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Blogs under tag Glenturret Distillery

Algae biofuel using CO2 from a whisky plant ! Posted by Veronica on Sun September 26 2010 09:34:49 PM 4

The Glenturret Distillery in Perthshire home to The Famous Grouse Whisky percolate CO2 made during the whisky distillation through a microalgae bioreactor.

 Each tonne of microalgae absorbs two tonnes of CO2. Scottish Bioenergy, who run the project, sell the microalgae as high value, protein-rich food for fisheries.

 In the future, they plan to use the algae to produce other high value products and feed the residues to an anaerobic digester.

Anaerobic digestion is the process where bacteria and other micro-organisms break down plant and animal material in the absence of air. The product of anaerobic digestion is a combustible gas, which Scottish Bioenergy plan to use to generate renewable heat and power for the distillery.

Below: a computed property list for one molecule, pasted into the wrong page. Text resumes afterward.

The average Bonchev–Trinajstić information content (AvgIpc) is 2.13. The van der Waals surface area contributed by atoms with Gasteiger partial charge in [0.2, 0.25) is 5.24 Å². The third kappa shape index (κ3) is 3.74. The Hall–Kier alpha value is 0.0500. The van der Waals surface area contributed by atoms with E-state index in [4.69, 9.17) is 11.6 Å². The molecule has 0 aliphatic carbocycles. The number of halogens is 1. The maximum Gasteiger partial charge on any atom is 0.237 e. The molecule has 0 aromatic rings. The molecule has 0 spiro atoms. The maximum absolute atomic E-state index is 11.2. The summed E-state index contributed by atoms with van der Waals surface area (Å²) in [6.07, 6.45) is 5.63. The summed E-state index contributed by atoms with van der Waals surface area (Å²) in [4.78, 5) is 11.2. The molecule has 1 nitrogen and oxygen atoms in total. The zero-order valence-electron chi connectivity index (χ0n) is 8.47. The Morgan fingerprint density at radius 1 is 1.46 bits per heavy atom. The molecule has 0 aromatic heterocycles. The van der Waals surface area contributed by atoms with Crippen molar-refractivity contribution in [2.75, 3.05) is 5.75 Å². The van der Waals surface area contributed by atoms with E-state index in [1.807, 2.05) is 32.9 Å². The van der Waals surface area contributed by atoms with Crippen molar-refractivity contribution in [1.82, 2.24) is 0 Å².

Anaerobic digestion is a wet process so there is no need for water removal, reducing the carbon footprint associated with harvesting the algae.

'In the short term, microalgae will be made into high value products, but increasingly are expected to help in the remediation of wastes,' says Dr Claire Smith, algae lead for the NNFCC  the UK's National Centre for biorenewable fuels, materials and technologies.

'Energy opportunities will develop through using algal residues but are likely to be smaller, more local solutions, rather than the larger scale facilities we see abroad.'
Microalgae offer a real solution to the challenges of climate change and can provide additional environmental benefits. 

The opportunities for UK companies to develop this budding technology are tremendous, but so remain the challenges.

Article by Dr Matthew Aylott is a staff writer with the National Non-Food Crops Centre, which receives funding from The Department of Energy and Climate Change (DECC) and industry sponsorship.

My questions are the same as what Alan Schafaer asks regarding Co2 absorption in a coal power plant.
How much land is required for this ?
What is being done in the nights ?